Left and right: Photoshop’s Channel Mixer with adjustments made in the red and blue output channels

Photoshop processing
Photoshop’s Channel Mixer is your best friend for manipulating infrared images. It allows you to control, change or even swap individual colours within an image. Go to Image>Adjustments>Channel Mixer. To convert a strong red image from camera to the stark monochromatic effect of infrared photography, go to the Channel Mixer and check the monochrome box in the bottom left corner. Even though this changes the overall image to black & white, you still have control over what were the original colours of the image. Dial down the red channel to -20 and dial up the blue channel to +150. These are approximate settings which can be juggled until the best effect is achieved. Finish by converting to grayscale then fine-
tuning the brightness and contrast. Another method is to convert the infrared image to grayscale and play with the lighten and darken controls in Levels. It’s easier but it doesn’t give you as much control as using the Channel Mixer.

Adding false colours
This technique works best with an image produced using manually adjusted white balance in a converted camera. Do not change the image to grayscale. Retain it as RGB even though it is largely monochromatic. Open the channel mixer and, with the output channel set as red, change the red source channel to 0 and the blue source channel to +100. Then change the output channel to blue, and set the blue source channel to 0 and the red source channel to +100. Adjust the hue and saturation sliders until you get an effect that pleases you.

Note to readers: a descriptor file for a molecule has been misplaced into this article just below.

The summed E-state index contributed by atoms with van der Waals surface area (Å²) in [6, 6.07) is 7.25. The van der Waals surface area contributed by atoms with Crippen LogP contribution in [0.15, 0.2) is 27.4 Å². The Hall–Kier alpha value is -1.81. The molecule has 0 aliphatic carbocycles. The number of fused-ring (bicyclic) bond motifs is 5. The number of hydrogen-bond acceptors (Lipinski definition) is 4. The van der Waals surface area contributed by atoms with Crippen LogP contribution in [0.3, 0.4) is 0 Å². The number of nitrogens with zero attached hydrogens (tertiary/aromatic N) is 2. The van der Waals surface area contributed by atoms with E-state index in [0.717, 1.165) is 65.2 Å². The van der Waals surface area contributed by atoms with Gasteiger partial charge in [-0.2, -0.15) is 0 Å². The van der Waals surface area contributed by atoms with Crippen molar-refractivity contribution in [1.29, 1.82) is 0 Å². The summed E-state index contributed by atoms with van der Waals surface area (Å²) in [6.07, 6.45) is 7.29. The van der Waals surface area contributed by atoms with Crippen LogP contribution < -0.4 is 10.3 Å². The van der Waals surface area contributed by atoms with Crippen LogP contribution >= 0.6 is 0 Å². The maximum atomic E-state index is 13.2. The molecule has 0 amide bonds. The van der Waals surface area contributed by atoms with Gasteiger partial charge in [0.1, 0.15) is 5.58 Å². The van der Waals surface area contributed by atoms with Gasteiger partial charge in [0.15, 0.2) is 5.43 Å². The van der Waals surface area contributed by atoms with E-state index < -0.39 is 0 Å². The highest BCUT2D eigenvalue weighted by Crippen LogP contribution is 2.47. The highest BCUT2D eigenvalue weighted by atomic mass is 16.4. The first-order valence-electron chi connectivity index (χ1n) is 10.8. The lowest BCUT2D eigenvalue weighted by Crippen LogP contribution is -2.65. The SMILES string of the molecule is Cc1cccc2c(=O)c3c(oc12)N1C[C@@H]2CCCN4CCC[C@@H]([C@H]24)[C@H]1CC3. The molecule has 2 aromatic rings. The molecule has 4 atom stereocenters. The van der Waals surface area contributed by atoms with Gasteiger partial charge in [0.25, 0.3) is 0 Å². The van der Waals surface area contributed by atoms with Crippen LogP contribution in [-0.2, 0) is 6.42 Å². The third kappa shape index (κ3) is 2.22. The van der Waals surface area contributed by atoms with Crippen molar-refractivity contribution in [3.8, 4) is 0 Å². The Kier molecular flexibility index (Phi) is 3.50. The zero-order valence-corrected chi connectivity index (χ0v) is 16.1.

Left to right: straight from camera; after adjustment in the red and blue output channels; after further adjustment of the hue and saturation

Fake it in Photoshop
The internet is full of information on how to fake an infrared image. Many of the workings are long, complicated and confusing. Here’s a way to make it work in three simple steps. Start with an image that contains plenty of green foliage and an interesting sky. Open the Channel Mixer and click the monochrome box in the bottom left corner. Adjust the green source channel to +180 and adjust the blue source channel to -130. Use these settings as a starting point and juggle them to fine-tune the effect.

Left and right: original picture and conversion in the Channel Mixer

John’s top tips for better infrared pictures
* The best results come from shooting around midday when the sun is at its harshest, ideally in bright, sunny conditions.
* When using an infrared filter on a DSLR, you won’t be able to see an image in the viewfinder, so compose and focus the shot before adding the filter. * Don’t shoot foreground green trees against more greenery in the background, otherwise all the whites will melt into one confusing mass. * Concentrate on shooting trees or other foliage isolated against the sky. A combination of sunshine and cloud is ideal.
* The focus point with infrared is slightly different from visible light, so an image might appear out of focus. Older manual lenses have a tiny mark close to the usual focus index mark to show where to set the lens’s focus for infrared.
* With autofocus lenses, use small apertures to compensate for inaccuracies in focusing. If the image looks slightly blurred, use Photoshop’s unsharp mask tool.
* These are examples of infrared filters on sale today: Cokin 720, Hoya R72, B+W 830, Lee 695, Kenko R72, Kood R720. Prices range from £20-100. * Infrared film for both colour and black & white can be found here:,,

Using a converted camera, showing the difference between shooting with auto white balance (far left) and manually adjusted white balance (left)

Further reading
Get great results by converting an old infrared camera
Get great black and white infrared images